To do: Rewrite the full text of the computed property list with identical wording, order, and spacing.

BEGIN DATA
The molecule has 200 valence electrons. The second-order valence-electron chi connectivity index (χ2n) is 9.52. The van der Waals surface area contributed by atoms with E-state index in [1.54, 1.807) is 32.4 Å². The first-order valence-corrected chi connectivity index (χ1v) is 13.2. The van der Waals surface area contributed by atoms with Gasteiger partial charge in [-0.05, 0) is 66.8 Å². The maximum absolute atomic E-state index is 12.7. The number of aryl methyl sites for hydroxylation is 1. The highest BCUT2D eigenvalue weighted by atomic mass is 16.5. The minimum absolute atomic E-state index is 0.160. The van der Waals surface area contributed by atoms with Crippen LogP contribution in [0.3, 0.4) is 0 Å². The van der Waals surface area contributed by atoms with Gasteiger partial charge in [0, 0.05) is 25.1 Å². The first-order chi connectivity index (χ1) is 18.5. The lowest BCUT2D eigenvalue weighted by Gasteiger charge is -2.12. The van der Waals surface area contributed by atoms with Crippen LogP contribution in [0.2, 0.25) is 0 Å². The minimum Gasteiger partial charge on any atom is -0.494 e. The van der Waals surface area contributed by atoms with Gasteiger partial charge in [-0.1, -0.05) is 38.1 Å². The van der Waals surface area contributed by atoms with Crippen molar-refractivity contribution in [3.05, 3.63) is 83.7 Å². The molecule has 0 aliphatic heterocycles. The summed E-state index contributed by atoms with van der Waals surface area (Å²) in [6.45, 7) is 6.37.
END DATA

The molecule has 200 valence electrons. The second-order valence-electron chi connectivity index (χ2n) is 9.52. The van der Waals surface area contributed by atoms with E-state index in [1.54, 1.807) is 32.4 Å². The first-order valence-corrected chi connectivity index (χ1v) is 13.2. The van der Waals surface area contributed by atoms with Gasteiger partial charge in [-0.05, 0) is 66.8 Å². The maximum absolute atomic E-state index is 12.7. The number of aryl methyl sites for hydroxylation is 1. The highest BCUT2D eigenvalue weighted by atomic mass is 16.5. The minimum absolute atomic E-state index is 0.160. The van der Waals surface area contributed by atoms with Crippen LogP contribution in [0.3, 0.4) is 0 Å². The van der Waals surface area contributed by atoms with Gasteiger partial charge in [0, 0.05) is 25.1 Å². The first-order chi connectivity index (χ1) is 18.5. The lowest BCUT2D eigenvalue weighted by Gasteiger charge is -2.12. The van der Waals surface area contributed by atoms with Crippen LogP contribution in [0.2, 0.25) is 0 Å². The minimum Gasteiger partial charge on any atom is -0.494 e. The van der Waals surface area contributed by atoms with Gasteiger partial charge in [-0.1, -0.05) is 38.1 Å². The van der Waals surface area contributed by atoms with Crippen molar-refractivity contribution in [3.05, 3.63) is 83.7 Å². The molecule has 0 aliphatic heterocycles. The summed E-state index contributed by atoms with van der Waals surface area (Å²) in [6.45, 7) is 6.37.